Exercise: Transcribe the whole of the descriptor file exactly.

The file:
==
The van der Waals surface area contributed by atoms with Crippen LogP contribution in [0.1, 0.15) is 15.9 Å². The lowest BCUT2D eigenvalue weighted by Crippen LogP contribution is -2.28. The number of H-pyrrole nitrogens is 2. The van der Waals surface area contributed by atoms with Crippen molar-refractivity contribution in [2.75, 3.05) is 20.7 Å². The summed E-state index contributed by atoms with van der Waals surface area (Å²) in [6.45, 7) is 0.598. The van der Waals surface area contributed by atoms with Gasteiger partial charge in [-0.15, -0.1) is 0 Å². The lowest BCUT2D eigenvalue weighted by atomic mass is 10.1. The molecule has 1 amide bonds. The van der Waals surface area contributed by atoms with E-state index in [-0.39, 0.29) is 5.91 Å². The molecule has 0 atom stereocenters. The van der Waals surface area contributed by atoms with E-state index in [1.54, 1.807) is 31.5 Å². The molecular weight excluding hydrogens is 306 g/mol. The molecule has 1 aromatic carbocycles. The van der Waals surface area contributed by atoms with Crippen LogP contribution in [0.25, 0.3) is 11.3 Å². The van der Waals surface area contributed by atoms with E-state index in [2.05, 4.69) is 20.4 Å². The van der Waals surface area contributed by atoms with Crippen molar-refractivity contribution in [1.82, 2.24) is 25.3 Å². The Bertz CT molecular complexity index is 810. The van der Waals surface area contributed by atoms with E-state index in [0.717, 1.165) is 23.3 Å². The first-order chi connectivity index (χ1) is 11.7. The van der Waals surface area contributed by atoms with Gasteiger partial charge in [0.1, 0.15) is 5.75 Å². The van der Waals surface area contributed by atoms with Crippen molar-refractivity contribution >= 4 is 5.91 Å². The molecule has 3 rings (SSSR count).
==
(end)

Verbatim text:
The van der Waals surface area contributed by atoms with Crippen LogP contribution in [0.1, 0.15) is 15.9 Å². The lowest BCUT2D eigenvalue weighted by Crippen LogP contribution is -2.28. The number of H-pyrrole nitrogens is 2. The van der Waals surface area contributed by atoms with Crippen molar-refractivity contribution in [2.75, 3.05) is 20.7 Å². The summed E-state index contributed by atoms with van der Waals surface area (Å²) in [6.45, 7) is 0.598. The van der Waals surface area contributed by atoms with Gasteiger partial charge in [-0.15, -0.1) is 0 Å². The lowest BCUT2D eigenvalue weighted by atomic mass is 10.1. The molecule has 1 amide bonds. The van der Waals surface area contributed by atoms with E-state index in [-0.39, 0.29) is 5.91 Å². The molecule has 0 atom stereocenters. The van der Waals surface area contributed by atoms with E-state index in [1.54, 1.807) is 31.5 Å². The molecular weight excluding hydrogens is 306 g/mol. The molecule has 1 aromatic carbocycles. The van der Waals surface area contributed by atoms with Crippen LogP contribution in [0.25, 0.3) is 11.3 Å². The van der Waals surface area contributed by atoms with E-state index in [2.05, 4.69) is 20.4 Å². The van der Waals surface area contributed by atoms with Crippen molar-refractivity contribution in [1.82, 2.24) is 25.3 Å². The Bertz CT molecular complexity index is 810. The van der Waals surface area contributed by atoms with E-state index in [0.717, 1.165) is 23.3 Å². The first-order chi connectivity index (χ1) is 11.7. The van der Waals surface area contributed by atoms with Gasteiger partial charge in [0.1, 0.15) is 5.75 Å². The van der Waals surface area contributed by atoms with Crippen molar-refractivity contribution >= 4 is 5.91 Å². The molecule has 3 rings (SSSR count).